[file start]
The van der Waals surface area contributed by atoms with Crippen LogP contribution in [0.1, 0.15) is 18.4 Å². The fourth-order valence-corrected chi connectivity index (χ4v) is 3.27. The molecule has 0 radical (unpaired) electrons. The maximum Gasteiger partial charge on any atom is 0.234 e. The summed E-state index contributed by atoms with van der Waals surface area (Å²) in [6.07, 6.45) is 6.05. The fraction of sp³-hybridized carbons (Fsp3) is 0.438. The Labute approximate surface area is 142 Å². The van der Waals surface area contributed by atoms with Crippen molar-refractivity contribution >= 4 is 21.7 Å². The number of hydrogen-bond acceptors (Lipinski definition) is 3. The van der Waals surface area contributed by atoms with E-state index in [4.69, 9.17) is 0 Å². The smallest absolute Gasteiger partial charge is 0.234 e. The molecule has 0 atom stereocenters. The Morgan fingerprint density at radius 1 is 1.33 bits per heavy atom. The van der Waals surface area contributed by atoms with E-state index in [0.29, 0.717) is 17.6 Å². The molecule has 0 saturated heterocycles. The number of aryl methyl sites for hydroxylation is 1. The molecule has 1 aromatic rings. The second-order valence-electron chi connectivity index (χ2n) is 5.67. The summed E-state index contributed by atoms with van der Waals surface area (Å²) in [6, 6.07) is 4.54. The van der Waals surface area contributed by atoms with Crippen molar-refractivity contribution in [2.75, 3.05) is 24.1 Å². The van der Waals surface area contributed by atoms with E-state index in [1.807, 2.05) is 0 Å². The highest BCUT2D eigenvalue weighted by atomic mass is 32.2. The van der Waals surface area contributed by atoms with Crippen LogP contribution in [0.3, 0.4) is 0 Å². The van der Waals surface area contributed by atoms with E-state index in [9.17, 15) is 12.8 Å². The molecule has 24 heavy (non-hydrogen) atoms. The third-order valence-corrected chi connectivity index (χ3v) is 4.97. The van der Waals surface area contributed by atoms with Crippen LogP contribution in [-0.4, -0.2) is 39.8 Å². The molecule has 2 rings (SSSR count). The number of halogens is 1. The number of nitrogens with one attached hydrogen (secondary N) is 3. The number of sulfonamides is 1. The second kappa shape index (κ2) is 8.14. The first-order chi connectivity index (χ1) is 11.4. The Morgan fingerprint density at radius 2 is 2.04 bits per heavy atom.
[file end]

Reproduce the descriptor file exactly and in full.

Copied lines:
The van der Waals surface area contributed by atoms with Crippen LogP contribution in [0.1, 0.15) is 18.4 Å². The fourth-order valence-corrected chi connectivity index (χ4v) is 3.27. The molecule has 0 radical (unpaired) electrons. The maximum Gasteiger partial charge on any atom is 0.234 e. The summed E-state index contributed by atoms with van der Waals surface area (Å²) in [6.07, 6.45) is 6.05. The fraction of sp³-hybridized carbons (Fsp3) is 0.438. The Labute approximate surface area is 142 Å². The van der Waals surface area contributed by atoms with Crippen molar-refractivity contribution >= 4 is 21.7 Å². The number of hydrogen-bond acceptors (Lipinski definition) is 3. The van der Waals surface area contributed by atoms with E-state index in [4.69, 9.17) is 0 Å². The smallest absolute Gasteiger partial charge is 0.234 e. The molecule has 0 atom stereocenters. The Morgan fingerprint density at radius 1 is 1.33 bits per heavy atom. The van der Waals surface area contributed by atoms with E-state index in [0.29, 0.717) is 17.6 Å². The molecule has 0 saturated heterocycles. The number of aryl methyl sites for hydroxylation is 1. The molecule has 1 aromatic rings. The second-order valence-electron chi connectivity index (χ2n) is 5.67. The summed E-state index contributed by atoms with van der Waals surface area (Å²) in [6, 6.07) is 4.54. The van der Waals surface area contributed by atoms with Crippen molar-refractivity contribution in [2.75, 3.05) is 24.1 Å². The van der Waals surface area contributed by atoms with E-state index in [1.807, 2.05) is 0 Å². The highest BCUT2D eigenvalue weighted by atomic mass is 32.2. The van der Waals surface area contributed by atoms with Crippen LogP contribution in [0.3, 0.4) is 0 Å². The van der Waals surface area contributed by atoms with E-state index in [9.17, 15) is 12.8 Å². The molecule has 24 heavy (non-hydrogen) atoms. The third-order valence-corrected chi connectivity index (χ3v) is 4.97. The van der Waals surface area contributed by atoms with Crippen LogP contribution in [-0.4, -0.2) is 39.8 Å². The molecule has 2 rings (SSSR count). The number of halogens is 1. The number of nitrogens with one attached hydrogen (secondary N) is 3. The number of sulfonamides is 1. The second kappa shape index (κ2) is 8.14. The first-order chi connectivity index (χ1) is 11.4. The Morgan fingerprint density at radius 2 is 2.04 bits per heavy atom.